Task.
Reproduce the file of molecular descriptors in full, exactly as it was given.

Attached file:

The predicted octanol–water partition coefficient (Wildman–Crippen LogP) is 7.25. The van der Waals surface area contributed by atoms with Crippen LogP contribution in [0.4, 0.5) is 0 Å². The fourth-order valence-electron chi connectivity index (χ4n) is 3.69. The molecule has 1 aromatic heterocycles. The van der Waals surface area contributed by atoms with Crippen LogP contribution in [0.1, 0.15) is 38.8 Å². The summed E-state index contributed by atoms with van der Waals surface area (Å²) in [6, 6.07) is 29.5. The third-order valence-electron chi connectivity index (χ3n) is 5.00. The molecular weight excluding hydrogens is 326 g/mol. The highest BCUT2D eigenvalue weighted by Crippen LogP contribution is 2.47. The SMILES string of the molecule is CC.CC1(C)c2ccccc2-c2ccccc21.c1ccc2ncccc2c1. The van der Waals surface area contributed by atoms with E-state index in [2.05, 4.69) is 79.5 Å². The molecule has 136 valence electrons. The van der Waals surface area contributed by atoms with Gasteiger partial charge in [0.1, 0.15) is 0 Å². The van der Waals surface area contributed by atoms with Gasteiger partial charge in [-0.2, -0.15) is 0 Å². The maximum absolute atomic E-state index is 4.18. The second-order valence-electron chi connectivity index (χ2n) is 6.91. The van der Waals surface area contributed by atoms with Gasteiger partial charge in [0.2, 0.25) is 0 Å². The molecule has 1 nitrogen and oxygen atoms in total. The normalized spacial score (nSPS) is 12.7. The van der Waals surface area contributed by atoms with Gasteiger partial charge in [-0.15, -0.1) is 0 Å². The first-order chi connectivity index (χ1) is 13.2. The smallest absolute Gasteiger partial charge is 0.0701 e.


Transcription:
The predicted octanol–water partition coefficient (Wildman–Crippen LogP) is 7.25. The van der Waals surface area contributed by atoms with Crippen LogP contribution in [0.4, 0.5) is 0 Å². The fourth-order valence-electron chi connectivity index (χ4n) is 3.69. The molecule has 1 aromatic heterocycles. The van der Waals surface area contributed by atoms with Crippen LogP contribution in [0.1, 0.15) is 38.8 Å². The summed E-state index contributed by atoms with van der Waals surface area (Å²) in [6, 6.07) is 29.5. The third-order valence-electron chi connectivity index (χ3n) is 5.00. The molecular weight excluding hydrogens is 326 g/mol. The highest BCUT2D eigenvalue weighted by Crippen LogP contribution is 2.47. The SMILES string of the molecule is CC.CC1(C)c2ccccc2-c2ccccc21.c1ccc2ncccc2c1. The van der Waals surface area contributed by atoms with E-state index in [2.05, 4.69) is 79.5 Å². The molecule has 136 valence electrons. The van der Waals surface area contributed by atoms with Gasteiger partial charge in [0.1, 0.15) is 0 Å². The van der Waals surface area contributed by atoms with Gasteiger partial charge in [-0.2, -0.15) is 0 Å². The maximum absolute atomic E-state index is 4.18. The second-order valence-electron chi connectivity index (χ2n) is 6.91. The van der Waals surface area contributed by atoms with Gasteiger partial charge in [0.2, 0.25) is 0 Å². The molecule has 1 nitrogen and oxygen atoms in total. The normalized spacial score (nSPS) is 12.7. The van der Waals surface area contributed by atoms with Gasteiger partial charge in [-0.15, -0.1) is 0 Å². The first-order chi connectivity index (χ1) is 13.2. The smallest absolute Gasteiger partial charge is 0.0701 e.